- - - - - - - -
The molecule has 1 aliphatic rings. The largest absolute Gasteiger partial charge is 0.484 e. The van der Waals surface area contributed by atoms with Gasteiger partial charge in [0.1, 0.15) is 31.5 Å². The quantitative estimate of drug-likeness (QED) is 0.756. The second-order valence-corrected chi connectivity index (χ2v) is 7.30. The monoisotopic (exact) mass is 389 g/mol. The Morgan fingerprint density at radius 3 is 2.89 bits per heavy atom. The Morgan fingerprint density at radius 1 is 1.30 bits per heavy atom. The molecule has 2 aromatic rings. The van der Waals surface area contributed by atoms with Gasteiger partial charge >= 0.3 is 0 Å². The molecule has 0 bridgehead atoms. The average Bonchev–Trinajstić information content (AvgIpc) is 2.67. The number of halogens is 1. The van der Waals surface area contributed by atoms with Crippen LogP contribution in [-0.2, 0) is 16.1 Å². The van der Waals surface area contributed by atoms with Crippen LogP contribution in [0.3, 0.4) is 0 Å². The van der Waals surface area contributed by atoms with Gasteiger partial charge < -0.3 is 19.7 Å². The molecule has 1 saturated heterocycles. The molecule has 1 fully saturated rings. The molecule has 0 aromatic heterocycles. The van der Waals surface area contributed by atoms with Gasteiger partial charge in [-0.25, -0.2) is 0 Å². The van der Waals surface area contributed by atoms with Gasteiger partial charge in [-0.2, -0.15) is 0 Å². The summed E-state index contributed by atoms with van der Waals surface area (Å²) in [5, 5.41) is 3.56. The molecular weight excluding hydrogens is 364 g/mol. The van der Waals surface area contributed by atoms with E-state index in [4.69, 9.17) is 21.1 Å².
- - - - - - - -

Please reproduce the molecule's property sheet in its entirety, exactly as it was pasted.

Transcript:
The molecule has 1 aliphatic rings. The largest absolute Gasteiger partial charge is 0.484 e. The van der Waals surface area contributed by atoms with Gasteiger partial charge in [0.1, 0.15) is 31.5 Å². The quantitative estimate of drug-likeness (QED) is 0.756. The second-order valence-corrected chi connectivity index (χ2v) is 7.30. The monoisotopic (exact) mass is 389 g/mol. The Morgan fingerprint density at radius 3 is 2.89 bits per heavy atom. The Morgan fingerprint density at radius 1 is 1.30 bits per heavy atom. The molecule has 2 aromatic rings. The van der Waals surface area contributed by atoms with Gasteiger partial charge >= 0.3 is 0 Å². The molecule has 0 bridgehead atoms. The average Bonchev–Trinajstić information content (AvgIpc) is 2.67. The number of halogens is 1. The van der Waals surface area contributed by atoms with Crippen LogP contribution in [-0.2, 0) is 16.1 Å². The van der Waals surface area contributed by atoms with Crippen LogP contribution in [0.3, 0.4) is 0 Å². The van der Waals surface area contributed by atoms with Gasteiger partial charge < -0.3 is 19.7 Å². The molecule has 1 saturated heterocycles. The molecule has 1 fully saturated rings. The molecule has 0 aromatic heterocycles. The van der Waals surface area contributed by atoms with Gasteiger partial charge in [-0.25, -0.2) is 0 Å². The van der Waals surface area contributed by atoms with Gasteiger partial charge in [-0.2, -0.15) is 0 Å². The summed E-state index contributed by atoms with van der Waals surface area (Å²) in [5, 5.41) is 3.56. The molecular weight excluding hydrogens is 364 g/mol. The van der Waals surface area contributed by atoms with E-state index in [4.69, 9.17) is 21.1 Å².